The challenges of working in a virtual environment include a lack of training on the use of some virtual tools, need for leadership training in how to manage a remote staff and potential feelings of isolation, just to name a few. We can overcome these challenges with the right training and continuous wingman support.
The Office of Personnel Management posts telework training materials for both employees and managers at www.telework.gov/training-resources/telework-training.
Telework benefits include personnel flexibility, job satisfaction and the smaller physical footprint base civil engineers must maintain. Although communication can be either a challenge or benefit, I have found it’s easier than ever in a virtual environment, and my team meets more now than we were able to as an in-person staff.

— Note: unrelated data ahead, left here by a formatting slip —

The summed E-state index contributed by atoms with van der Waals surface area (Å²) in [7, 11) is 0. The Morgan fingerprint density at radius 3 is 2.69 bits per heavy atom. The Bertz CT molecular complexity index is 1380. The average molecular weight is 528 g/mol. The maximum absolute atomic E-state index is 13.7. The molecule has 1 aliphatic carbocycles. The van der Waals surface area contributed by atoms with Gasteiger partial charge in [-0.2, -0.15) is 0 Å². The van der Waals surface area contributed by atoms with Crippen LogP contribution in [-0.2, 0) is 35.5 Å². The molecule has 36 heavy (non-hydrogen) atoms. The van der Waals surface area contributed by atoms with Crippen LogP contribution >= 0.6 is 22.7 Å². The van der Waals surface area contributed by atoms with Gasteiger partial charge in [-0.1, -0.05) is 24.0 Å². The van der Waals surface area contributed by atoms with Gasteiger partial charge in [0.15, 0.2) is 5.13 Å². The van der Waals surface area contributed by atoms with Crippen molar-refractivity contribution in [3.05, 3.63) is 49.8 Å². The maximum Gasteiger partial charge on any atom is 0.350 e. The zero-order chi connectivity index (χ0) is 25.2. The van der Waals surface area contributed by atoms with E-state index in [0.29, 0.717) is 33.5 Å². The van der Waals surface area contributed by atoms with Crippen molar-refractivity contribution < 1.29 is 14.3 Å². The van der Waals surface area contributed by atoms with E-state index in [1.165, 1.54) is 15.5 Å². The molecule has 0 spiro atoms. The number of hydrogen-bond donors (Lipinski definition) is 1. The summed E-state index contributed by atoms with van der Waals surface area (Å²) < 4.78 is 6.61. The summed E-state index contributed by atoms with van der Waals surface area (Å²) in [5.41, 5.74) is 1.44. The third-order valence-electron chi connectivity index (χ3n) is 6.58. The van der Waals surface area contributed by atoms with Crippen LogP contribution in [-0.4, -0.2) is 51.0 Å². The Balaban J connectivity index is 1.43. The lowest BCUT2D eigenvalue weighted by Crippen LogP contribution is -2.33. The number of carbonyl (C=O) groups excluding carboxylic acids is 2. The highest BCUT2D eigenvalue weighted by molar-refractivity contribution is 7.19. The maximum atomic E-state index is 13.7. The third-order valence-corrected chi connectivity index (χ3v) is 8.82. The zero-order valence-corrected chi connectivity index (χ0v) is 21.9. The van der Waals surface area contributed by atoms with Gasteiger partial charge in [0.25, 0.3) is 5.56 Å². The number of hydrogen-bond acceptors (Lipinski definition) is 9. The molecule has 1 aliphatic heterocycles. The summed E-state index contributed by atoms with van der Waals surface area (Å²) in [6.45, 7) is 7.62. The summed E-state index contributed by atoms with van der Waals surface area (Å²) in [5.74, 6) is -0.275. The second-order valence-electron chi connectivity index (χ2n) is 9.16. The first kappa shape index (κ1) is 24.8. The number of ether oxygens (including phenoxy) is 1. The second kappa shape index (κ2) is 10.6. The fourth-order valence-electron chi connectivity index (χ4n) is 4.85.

Since Health Protection Condition Bravo was recently declared, with hopes of HPCON Alpha soon, I am reminding leadership across the installation that telework is a strategic tool on our toolbelt to move the Air Force mission into the future. Brick-and-mortar modes of operation are not necessary anymore, in many instances. In fact, WPAFB will have the same administrative-facility deficit it had before the pandemic without any agile means to address it.
Pivoting from an in-person to virtual management style is a cultural and organizational change. Senior leadership support is essential for it to be successful.
Building trust, developing self-leaders and embracing the Air Force’s core values of “integrity first, service before self and excellence in all we do” are actions we can take to make the change easier.